Kolburne School to close by end of June
NEW MARLBOROUGH -- After nearly 44 years in the Berkshires and 65 years in existence, the Kolburne School is closing.
The news, which came from the school’s board of directors, is forcing about four dozen students and 140 workers to find new places to go.
Kolburne will end its services on or around June 30, according to John DeAngelo, interim executive director and director of human resources.
"It was one of the most heart-wrenching things to communicate," DeAngelo told The Eagle this week.
He said that though the board has been ruminating the decision for a few months students, staff, parents and guardians, as well as social service agencies and partner schools, were notified two weeks ago.
No further public mention of the decision has been made. In fact the school’s website still indicates that Kolburne is hiring for instructors, an assistant teacher and registered nurses.
According to a spokesman from the state Department of Elementary and Secondary Education, Kolburne officially notified the department on March 29 that it plans to close on June 30.
"The reasons given to us were financial difficulties coupled with declining enrollments," said JC Considine, DESE director of board and media relations.
The private, for-profit school, also known as Kolburne Therapeutic Com munities, currently serves about 47 students, between the ages of 9 and 21 years old.
"At one point we had 130 students," said Robin Wein stein Mallory, president of the Kolburne School Board of Directors.
Her grandfather, Luma Kolburne, and his wife Stella established Kolburne School on July 6, 1947, on a 20-acre estate in Norwalk, Conn., with the help of their daughter Jeane Kolburne Weinstein.
In 1968, Jeane and her husband Sydney Weinstein, decided to move the school to New Marlborough, and build a program on what today encompasses 800 acres and includes an educational center with classrooms and indoor swimming pool, a residence hall, a remodeled barn as vocational center, and playgrounds, hiking trails and sports fields.
Over the years, Kolburne has offered 24/7 residential treatment facilities and special education programs, along with educators, staff and specialists, to youth with autism spectrum, trauma and trauma-related, neuro-developmental, pervasive developmental and/ or psychiatric disorders.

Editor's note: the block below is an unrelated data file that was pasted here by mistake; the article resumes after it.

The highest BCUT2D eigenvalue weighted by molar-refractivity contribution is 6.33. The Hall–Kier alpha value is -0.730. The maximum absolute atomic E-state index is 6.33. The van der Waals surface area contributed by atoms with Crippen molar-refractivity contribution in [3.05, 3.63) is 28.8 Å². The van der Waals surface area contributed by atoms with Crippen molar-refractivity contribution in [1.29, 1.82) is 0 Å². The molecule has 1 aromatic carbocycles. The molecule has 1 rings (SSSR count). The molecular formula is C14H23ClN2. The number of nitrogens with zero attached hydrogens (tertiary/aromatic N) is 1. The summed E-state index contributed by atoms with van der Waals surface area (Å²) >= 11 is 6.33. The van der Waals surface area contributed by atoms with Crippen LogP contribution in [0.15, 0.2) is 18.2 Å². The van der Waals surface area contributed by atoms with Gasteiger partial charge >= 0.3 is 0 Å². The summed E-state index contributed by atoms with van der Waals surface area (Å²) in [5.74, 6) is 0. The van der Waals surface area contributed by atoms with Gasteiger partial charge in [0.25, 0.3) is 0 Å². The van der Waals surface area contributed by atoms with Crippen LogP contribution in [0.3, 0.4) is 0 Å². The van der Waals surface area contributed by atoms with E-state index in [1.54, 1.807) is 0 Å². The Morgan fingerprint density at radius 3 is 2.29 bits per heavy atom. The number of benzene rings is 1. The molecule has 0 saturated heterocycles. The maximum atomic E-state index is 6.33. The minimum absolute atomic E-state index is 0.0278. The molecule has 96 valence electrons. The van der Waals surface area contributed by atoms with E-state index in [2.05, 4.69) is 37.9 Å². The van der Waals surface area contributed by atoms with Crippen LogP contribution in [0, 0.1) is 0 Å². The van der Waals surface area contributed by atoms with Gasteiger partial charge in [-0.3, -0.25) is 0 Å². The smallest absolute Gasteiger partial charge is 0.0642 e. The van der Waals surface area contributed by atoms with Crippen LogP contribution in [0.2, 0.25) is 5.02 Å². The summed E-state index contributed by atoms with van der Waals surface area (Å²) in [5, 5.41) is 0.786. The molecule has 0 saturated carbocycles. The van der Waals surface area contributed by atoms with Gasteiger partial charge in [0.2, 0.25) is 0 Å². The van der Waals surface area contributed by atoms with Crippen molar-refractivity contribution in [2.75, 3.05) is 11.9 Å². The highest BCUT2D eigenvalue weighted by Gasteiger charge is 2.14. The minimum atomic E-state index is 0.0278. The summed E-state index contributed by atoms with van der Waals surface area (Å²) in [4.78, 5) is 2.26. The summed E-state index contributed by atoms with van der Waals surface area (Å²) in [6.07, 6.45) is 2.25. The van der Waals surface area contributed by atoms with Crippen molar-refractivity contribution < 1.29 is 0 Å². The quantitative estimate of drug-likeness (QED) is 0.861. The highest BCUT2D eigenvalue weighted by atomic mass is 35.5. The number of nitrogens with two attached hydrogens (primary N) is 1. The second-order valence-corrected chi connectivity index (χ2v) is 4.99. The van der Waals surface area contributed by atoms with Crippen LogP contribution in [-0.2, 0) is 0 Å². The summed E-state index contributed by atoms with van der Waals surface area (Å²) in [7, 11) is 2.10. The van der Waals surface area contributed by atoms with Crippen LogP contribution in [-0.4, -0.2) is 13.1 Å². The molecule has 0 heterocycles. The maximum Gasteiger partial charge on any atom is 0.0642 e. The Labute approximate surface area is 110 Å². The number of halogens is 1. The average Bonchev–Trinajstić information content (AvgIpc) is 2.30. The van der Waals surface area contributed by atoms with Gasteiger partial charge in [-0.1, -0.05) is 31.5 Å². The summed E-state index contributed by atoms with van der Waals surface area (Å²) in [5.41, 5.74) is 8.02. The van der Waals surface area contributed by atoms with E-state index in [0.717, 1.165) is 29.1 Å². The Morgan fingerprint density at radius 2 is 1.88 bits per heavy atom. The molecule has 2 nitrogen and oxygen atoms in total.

In December 2010, things began to change dramatically for the school, when it closed Caldwell House, a residential group home in Sheffield.
Sydney Weinstein passed away shortly thereafter in February 2011. On March 14, 2011, Jeane Weinstein retired as the school’s executive director after being involved in a variety of capacities for 63 years.
On March 28, 2011, Dr. Neil Berger, who joined Kolburne School in 2005 as clinical director, was named by the board as executive director.
The school re-branded itself as Kolburne Therapeutic Communities around this time, and in April announced two new year-round respite care programs designed to provide temporary residential, therapeutic care to special needs children on either a planned or emergency basis.
Also during this time, Robin Mallory and her brother, Jonathan Weinstein, formed the limited liability company Weinstein Realty Manage ment LLC, and took on responsibility of the school’s properties and mortgage agreements, becoming the sole stockholder of The Kolburne School Inc. An arrangement was made for Kolburne to lease property from Weinstein Realty Man agement LLC, on terms set to expire on June 30.
Meanwhile, in August 2011, Kolburne worked to progress as a school and received approval from the state to enhance its residential school program. This included a staff-to-student ratio of 1-to-3, new interventions and an autism curriculum, pre-vocational programming and more.
But during October 2011, Kolburne closed a second residential facility, Waldrum House, in Great Barrington. Berger left quietly in De cember, and Director of Hu man Resources John De Angelo was swiftly transitioned in as interim executive director.
"Right now, we don’t know what we’re going to do," said Mallory, when asked what will become of the hundreds of acres of property that will remain when the school operations shut down in a couple of months.
"Our main concern is helping students and staff. It’s been a family business. We all grew up with the school. It’s heart-wrenching because we’re letting go some of the staff who were there when I was a teenager," she said.
DeAngelo said that Kol burne is currently planning a job fair for the school’s staff in May, which will include potential employers as well as representatives from local and state agencies who provide transitional and unemployment services. A number of staff are members of the United Food and Commercial Workers Local 1459, which is based in Springfield.
In the meantime, Kolburne will continue to operate its two remaining facilities: the 800-acre Woodruff Campus in New Marlborough and the 34-acre Brigham Center in Lee.
"The two most important things right now," said DeAngelo, "are for us to provide the smoothest transition possible for the children for their next placement, and to support our staff."
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